“Deacon R” is now in “senior/retired” status as a deacon but when he was younger he was one of two deacon in our diocese who were UAW members and were also both officially part of the “UAW Line Chaplaincy” program. They were both normally employed as line-workers in a major factory of one of the “Big Three” auto makers but there was a union-management protocol in place for them to meet privately with a line-worker if requested. Everyone on that line knew who these two were; they carried their own weight of that assembly line but they were also like Simon of Cyrene, carrying another’s weight as well.

    Sounds like a plan !!

  7. Mark Greta says:

    Living the virtues is essential to being a Catholic and you cannot check your Catholic faith at the door, but are called to live that faith to its fullest. This also includes the ballot box. You cannot be personally opposed, but then support evil and pretend it doesn’t matter. You cannot cheat on expense reports or taxes and pretend it is not stealing and against the ten commandments. My wife Greta ran her company for over two decades and the company mission and operation manuals were written around Catholic values. You did not have to be a Catholic, but you had to think about the virtues as an employee. When someone was in trouble at home, you did not look at them as a problem for the job and start to think about getting rid of them, but how to pitch in and help at work and to the employee if possible. Some would take advantage of this Christian values workplace, but they were easily to discover and in most cases they left seeing they were not a good fit. One thing made it clear as to that overall mission and value was when Greta made a decision that we were not doing a good job for a client and in fact had created a problem for them by lack of delivery of promises. She not only returned their full payment, but made it right with the customer at our expense. Several times she called an employee into the office and appologised to them for actions taken by others in her company which were not Christian. When you live a life of faith, and speak out boldly on evil and fight it with everything you possess, you can be at peace at the end of your life. I think of JPII and Mother Theresa, but also Greta and how peaceful she was at death and the long road she traveled to arrive at that peace.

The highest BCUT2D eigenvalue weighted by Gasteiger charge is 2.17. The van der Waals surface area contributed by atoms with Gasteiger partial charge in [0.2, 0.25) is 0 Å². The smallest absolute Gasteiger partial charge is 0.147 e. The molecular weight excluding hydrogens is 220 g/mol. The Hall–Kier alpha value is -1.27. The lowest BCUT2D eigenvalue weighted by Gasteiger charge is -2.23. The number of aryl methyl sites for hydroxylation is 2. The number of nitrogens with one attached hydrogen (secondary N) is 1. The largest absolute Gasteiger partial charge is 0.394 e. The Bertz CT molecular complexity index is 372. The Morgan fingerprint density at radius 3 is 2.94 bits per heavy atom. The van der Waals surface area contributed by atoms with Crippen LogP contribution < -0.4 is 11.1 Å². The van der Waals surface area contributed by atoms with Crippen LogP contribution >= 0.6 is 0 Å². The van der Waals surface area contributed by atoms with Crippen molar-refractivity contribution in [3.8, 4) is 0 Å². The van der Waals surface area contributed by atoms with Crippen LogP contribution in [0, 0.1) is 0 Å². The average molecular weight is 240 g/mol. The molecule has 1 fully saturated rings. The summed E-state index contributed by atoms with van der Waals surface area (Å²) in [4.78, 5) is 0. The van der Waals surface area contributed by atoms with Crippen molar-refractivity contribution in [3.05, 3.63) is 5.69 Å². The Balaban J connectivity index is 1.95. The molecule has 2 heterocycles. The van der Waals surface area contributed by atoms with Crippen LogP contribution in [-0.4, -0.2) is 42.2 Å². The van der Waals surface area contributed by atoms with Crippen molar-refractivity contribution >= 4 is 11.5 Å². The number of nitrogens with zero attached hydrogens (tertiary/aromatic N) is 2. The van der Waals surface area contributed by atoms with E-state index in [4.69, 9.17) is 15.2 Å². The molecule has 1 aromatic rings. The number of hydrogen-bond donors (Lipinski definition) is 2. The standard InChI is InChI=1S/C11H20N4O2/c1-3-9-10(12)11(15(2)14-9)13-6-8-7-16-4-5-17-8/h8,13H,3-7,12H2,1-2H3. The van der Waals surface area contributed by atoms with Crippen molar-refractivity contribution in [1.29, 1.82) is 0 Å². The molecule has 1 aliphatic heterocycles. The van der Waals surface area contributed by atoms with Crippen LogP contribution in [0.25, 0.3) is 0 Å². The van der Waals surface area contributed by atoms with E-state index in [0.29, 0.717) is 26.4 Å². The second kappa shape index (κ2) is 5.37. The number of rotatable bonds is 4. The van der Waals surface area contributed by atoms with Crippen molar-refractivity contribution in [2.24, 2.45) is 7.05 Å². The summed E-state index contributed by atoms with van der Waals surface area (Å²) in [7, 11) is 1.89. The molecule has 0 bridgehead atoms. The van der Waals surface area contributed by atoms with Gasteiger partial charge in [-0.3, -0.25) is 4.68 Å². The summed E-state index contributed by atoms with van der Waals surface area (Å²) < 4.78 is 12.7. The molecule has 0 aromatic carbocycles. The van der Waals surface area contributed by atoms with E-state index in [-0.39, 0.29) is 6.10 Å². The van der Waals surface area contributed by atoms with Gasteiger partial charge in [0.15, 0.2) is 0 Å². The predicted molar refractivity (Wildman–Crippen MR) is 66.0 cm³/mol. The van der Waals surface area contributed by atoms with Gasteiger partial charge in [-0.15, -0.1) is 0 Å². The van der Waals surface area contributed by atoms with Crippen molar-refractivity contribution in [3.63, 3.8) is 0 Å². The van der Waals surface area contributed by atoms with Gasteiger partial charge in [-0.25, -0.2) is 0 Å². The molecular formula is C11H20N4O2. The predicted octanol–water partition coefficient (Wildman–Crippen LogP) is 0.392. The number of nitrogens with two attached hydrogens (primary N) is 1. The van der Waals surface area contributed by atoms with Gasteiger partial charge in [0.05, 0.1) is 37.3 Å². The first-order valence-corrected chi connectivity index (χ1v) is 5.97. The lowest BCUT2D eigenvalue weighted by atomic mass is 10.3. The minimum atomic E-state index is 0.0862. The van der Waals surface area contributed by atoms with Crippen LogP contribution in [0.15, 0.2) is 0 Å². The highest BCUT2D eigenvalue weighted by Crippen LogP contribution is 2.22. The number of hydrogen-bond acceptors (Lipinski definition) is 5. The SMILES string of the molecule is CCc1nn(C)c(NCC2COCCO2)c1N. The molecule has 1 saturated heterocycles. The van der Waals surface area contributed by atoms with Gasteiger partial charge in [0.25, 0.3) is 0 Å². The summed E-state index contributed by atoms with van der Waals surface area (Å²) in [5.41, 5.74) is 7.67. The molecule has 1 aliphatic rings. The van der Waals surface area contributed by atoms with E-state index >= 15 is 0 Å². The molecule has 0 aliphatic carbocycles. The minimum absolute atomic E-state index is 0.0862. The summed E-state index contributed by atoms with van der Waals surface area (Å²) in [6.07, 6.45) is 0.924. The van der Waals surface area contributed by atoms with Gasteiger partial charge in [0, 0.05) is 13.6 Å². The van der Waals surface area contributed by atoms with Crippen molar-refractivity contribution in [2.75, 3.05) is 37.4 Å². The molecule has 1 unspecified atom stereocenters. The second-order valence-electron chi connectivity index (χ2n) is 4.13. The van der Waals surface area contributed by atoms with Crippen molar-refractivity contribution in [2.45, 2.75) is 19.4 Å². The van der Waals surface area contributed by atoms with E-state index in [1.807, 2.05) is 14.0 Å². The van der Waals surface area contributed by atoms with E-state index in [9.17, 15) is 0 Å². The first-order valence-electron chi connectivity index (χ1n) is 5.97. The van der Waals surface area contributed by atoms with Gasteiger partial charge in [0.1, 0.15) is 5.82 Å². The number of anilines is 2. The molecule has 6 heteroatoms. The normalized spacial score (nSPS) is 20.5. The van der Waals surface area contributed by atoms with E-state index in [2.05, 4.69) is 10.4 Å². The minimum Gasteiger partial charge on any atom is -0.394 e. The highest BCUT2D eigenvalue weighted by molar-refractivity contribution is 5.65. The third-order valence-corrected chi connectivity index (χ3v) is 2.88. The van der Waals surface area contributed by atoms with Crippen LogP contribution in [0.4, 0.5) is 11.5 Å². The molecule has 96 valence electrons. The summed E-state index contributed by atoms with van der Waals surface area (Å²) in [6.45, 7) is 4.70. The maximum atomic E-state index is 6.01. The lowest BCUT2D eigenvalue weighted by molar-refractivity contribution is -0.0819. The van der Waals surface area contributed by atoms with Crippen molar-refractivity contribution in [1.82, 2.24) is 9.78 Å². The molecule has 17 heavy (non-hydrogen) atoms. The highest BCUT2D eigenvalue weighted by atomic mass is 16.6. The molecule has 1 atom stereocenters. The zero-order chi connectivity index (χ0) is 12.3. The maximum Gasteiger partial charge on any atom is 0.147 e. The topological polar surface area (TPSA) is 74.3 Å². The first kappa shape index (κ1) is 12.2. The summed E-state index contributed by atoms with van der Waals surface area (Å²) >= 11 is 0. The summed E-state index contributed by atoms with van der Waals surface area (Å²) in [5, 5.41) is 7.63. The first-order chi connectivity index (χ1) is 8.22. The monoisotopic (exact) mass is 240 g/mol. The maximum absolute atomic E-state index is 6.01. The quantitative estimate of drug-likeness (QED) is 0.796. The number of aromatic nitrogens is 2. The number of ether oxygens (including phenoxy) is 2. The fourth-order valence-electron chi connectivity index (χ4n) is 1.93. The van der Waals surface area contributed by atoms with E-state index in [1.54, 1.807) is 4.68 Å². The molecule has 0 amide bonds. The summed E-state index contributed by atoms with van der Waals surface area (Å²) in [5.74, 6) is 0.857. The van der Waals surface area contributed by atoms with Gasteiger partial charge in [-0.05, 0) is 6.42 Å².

Never mistake a Christian for one that mealy mouths evil and has a go along to get along attitude. Jesus called Peter Satan and took a lash to the money changers. Mother Theresa stood up at the Nobel ceremony and talked about the culture of death. Pope John Paul the Great took Clinton and others aside and gave them a good lecture on their support of grave evil. Nancy Pelosi on her visit to the Vatican heard firmly from Pope Benedict XVI. Greta’s favorite line she morphed was that if she did not speak out for the most vulernable being slaughtered in the womb, if she did not speak out to protect the sacrament of marriage and protect families and defend the Church, the rocks themselves would cry out in anger. Never mistake being Catholic as being timid, but learning the faith and in the face of a secular godless world, speaking out boldly. They might hate you, but the same type of people have hated Christ before you. Another favorite of Greta’s was there are only two roads that lead to eternity and one leads to heaven.

  8. Will, you’re quite right, I didn’t give away any secrets in the interview. Having said that, if it’s a topic you take seriously (and I think we all should) I invite you to buy a copy of the book! As you’ll see, it’s meant to encourage people to fully integrate faith and work, in very practical terms. God bless!